As we near the end of the journey, the southernmost city in the world awaits. The windswept city of Ushuaia in Tierra del Fuego has the feel of a frontier town with some modern amenities like duty free shops and fine restaurants. The fare here consists of local seafood, and the king crab certainly lives up to its name. You can also sample the traditional lamb parrillada (grill) accompanied by the sumptuous wines of Argentina and nearby Chile. This city is closer to Antarctica than to Buenos Aires, and the magical sunsets can bring tears to your eyes, overcoming visitors with a feeling of isolation seldom experienced by most travelers. Surrounded by lakes and bays, Ushuaia is the departure port for cruises to nearby islands and to the Antarctic Peninsula. While the latter will make for unique experience if you have the time, the former is a fantastic way to view the Patagonian fauna as Darwin did in his time. Guanacos, cougars and foxes are found inland, while the abundant marine fauna includes Southern right whales, orcas, sea lions and the adorable penguins.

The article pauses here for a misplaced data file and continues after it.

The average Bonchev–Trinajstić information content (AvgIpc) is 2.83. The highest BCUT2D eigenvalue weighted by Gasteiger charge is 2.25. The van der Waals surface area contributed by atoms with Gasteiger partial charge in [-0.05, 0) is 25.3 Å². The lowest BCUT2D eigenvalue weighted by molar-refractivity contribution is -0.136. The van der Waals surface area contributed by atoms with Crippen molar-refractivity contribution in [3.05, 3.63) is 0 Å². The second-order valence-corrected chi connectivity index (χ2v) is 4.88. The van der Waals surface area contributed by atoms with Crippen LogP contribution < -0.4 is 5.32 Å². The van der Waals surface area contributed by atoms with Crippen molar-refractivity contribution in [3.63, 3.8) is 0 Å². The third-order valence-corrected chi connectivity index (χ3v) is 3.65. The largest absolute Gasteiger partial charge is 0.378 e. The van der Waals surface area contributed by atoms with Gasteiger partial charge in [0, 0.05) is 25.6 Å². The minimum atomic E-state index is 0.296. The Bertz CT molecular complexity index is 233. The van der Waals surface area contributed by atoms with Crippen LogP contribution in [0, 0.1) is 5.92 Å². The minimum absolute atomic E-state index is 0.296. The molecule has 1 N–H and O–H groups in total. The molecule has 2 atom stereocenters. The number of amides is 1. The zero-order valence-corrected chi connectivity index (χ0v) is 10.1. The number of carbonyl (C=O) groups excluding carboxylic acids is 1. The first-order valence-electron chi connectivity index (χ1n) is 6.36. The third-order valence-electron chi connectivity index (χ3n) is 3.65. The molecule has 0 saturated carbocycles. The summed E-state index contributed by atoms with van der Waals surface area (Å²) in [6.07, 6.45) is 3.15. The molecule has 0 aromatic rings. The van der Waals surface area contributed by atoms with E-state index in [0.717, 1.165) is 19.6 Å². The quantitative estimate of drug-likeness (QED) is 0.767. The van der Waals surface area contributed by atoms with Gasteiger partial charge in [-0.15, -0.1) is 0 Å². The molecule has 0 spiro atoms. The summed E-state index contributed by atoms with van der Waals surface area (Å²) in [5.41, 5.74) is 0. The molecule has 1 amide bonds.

Our search for the mythical lighthouse described by Verne comes to an end when we reach Isla de los Estados, where the fabled lighthouse once guided ships in the treacherous waters of the South Atlantic. Its lights were turned off in 1902, but in 1988 a French seaman by the name of André Broker built an exact replica that still stands today. A trip to Patagonia will make believers out of heretics. Those who can avoid the tourist crowds will find themselves alone with their thoughts and feelings. This is a place for introspection and contemplation of nature in quiet solitude with no other sound than the wind humming through the haunting landscape of the end of the Earth. ■